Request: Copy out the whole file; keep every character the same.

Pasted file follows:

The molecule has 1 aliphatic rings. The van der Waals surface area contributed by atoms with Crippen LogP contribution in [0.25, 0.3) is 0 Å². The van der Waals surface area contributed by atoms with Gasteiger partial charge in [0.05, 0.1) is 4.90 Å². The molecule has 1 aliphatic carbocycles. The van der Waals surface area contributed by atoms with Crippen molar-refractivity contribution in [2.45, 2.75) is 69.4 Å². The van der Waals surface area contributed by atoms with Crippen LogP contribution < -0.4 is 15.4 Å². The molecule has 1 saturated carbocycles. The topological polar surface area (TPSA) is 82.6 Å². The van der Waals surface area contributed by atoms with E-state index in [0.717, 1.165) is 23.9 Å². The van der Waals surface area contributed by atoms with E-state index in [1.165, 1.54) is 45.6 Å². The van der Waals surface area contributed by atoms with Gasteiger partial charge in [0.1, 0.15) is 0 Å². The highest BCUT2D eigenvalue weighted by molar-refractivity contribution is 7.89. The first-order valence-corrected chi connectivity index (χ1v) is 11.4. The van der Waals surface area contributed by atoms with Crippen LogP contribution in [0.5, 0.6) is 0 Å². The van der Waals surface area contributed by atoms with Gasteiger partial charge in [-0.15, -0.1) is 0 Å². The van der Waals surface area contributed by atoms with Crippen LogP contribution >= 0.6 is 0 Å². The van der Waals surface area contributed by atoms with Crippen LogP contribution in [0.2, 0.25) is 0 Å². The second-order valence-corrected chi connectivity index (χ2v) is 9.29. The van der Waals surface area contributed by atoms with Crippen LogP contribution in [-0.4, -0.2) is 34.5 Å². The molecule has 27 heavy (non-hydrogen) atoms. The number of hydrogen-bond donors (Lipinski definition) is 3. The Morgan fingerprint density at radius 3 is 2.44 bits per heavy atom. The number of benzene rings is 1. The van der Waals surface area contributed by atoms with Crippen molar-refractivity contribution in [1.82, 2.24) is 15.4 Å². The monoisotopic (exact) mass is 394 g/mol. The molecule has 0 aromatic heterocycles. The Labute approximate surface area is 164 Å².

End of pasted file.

The molecule has 1 aliphatic rings. The van der Waals surface area contributed by atoms with Crippen LogP contribution in [0.25, 0.3) is 0 Å². The van der Waals surface area contributed by atoms with Gasteiger partial charge in [0.05, 0.1) is 4.90 Å². The molecule has 1 aliphatic carbocycles. The van der Waals surface area contributed by atoms with Crippen molar-refractivity contribution in [2.45, 2.75) is 69.4 Å². The van der Waals surface area contributed by atoms with Crippen LogP contribution < -0.4 is 15.4 Å². The molecule has 1 saturated carbocycles. The topological polar surface area (TPSA) is 82.6 Å². The van der Waals surface area contributed by atoms with E-state index in [0.717, 1.165) is 23.9 Å². The van der Waals surface area contributed by atoms with E-state index in [1.165, 1.54) is 45.6 Å². The van der Waals surface area contributed by atoms with Gasteiger partial charge in [0.1, 0.15) is 0 Å². The highest BCUT2D eigenvalue weighted by molar-refractivity contribution is 7.89. The first-order valence-corrected chi connectivity index (χ1v) is 11.4. The van der Waals surface area contributed by atoms with Crippen LogP contribution in [0.5, 0.6) is 0 Å². The van der Waals surface area contributed by atoms with Gasteiger partial charge in [-0.15, -0.1) is 0 Å². The van der Waals surface area contributed by atoms with Crippen LogP contribution >= 0.6 is 0 Å². The van der Waals surface area contributed by atoms with Crippen LogP contribution in [0.2, 0.25) is 0 Å². The second-order valence-corrected chi connectivity index (χ2v) is 9.29. The van der Waals surface area contributed by atoms with Crippen LogP contribution in [-0.4, -0.2) is 34.5 Å². The molecule has 27 heavy (non-hydrogen) atoms. The number of hydrogen-bond donors (Lipinski definition) is 3. The Morgan fingerprint density at radius 3 is 2.44 bits per heavy atom. The number of benzene rings is 1. The van der Waals surface area contributed by atoms with Crippen molar-refractivity contribution in [1.82, 2.24) is 15.4 Å². The monoisotopic (exact) mass is 394 g/mol. The molecule has 0 aromatic heterocycles. The Labute approximate surface area is 164 Å².